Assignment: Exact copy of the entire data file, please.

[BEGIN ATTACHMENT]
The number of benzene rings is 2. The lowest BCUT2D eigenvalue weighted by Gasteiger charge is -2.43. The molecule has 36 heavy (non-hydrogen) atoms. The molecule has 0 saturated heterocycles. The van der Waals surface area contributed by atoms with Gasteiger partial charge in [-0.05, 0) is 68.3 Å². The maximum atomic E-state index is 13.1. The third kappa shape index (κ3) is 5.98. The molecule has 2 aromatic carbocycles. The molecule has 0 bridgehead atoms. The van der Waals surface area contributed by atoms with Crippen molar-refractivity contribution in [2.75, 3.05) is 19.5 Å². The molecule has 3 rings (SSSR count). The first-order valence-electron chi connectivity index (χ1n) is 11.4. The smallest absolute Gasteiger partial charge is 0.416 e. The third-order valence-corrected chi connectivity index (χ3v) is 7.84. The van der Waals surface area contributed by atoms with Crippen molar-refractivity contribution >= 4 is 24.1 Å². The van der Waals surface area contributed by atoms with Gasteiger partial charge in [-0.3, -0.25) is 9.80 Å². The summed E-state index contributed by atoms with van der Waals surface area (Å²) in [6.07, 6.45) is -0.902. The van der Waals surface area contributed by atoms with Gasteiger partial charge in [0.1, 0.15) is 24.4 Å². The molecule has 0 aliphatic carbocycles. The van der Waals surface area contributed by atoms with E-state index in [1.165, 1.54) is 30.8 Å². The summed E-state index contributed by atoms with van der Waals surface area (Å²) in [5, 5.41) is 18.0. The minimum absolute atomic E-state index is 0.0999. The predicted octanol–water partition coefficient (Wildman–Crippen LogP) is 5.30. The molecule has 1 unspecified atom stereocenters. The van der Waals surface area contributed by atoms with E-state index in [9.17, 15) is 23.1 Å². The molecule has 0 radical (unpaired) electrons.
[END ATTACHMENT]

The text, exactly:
The number of benzene rings is 2. The lowest BCUT2D eigenvalue weighted by Gasteiger charge is -2.43. The molecule has 36 heavy (non-hydrogen) atoms. The molecule has 0 saturated heterocycles. The van der Waals surface area contributed by atoms with Gasteiger partial charge in [-0.05, 0) is 68.3 Å². The maximum atomic E-state index is 13.1. The third kappa shape index (κ3) is 5.98. The molecule has 2 aromatic carbocycles. The molecule has 0 bridgehead atoms. The van der Waals surface area contributed by atoms with Crippen molar-refractivity contribution in [2.75, 3.05) is 19.5 Å². The molecule has 3 rings (SSSR count). The first-order valence-electron chi connectivity index (χ1n) is 11.4. The smallest absolute Gasteiger partial charge is 0.416 e. The third-order valence-corrected chi connectivity index (χ3v) is 7.84. The van der Waals surface area contributed by atoms with Crippen molar-refractivity contribution >= 4 is 24.1 Å². The van der Waals surface area contributed by atoms with Gasteiger partial charge in [-0.3, -0.25) is 9.80 Å². The summed E-state index contributed by atoms with van der Waals surface area (Å²) in [6.07, 6.45) is -0.902. The van der Waals surface area contributed by atoms with Gasteiger partial charge in [0.1, 0.15) is 24.4 Å². The molecule has 0 aliphatic carbocycles. The van der Waals surface area contributed by atoms with E-state index in [1.165, 1.54) is 30.8 Å². The summed E-state index contributed by atoms with van der Waals surface area (Å²) in [5, 5.41) is 18.0. The minimum absolute atomic E-state index is 0.0999. The predicted octanol–water partition coefficient (Wildman–Crippen LogP) is 5.30. The molecule has 1 unspecified atom stereocenters. The van der Waals surface area contributed by atoms with E-state index in [9.17, 15) is 23.1 Å². The molecule has 0 radical (unpaired) electrons.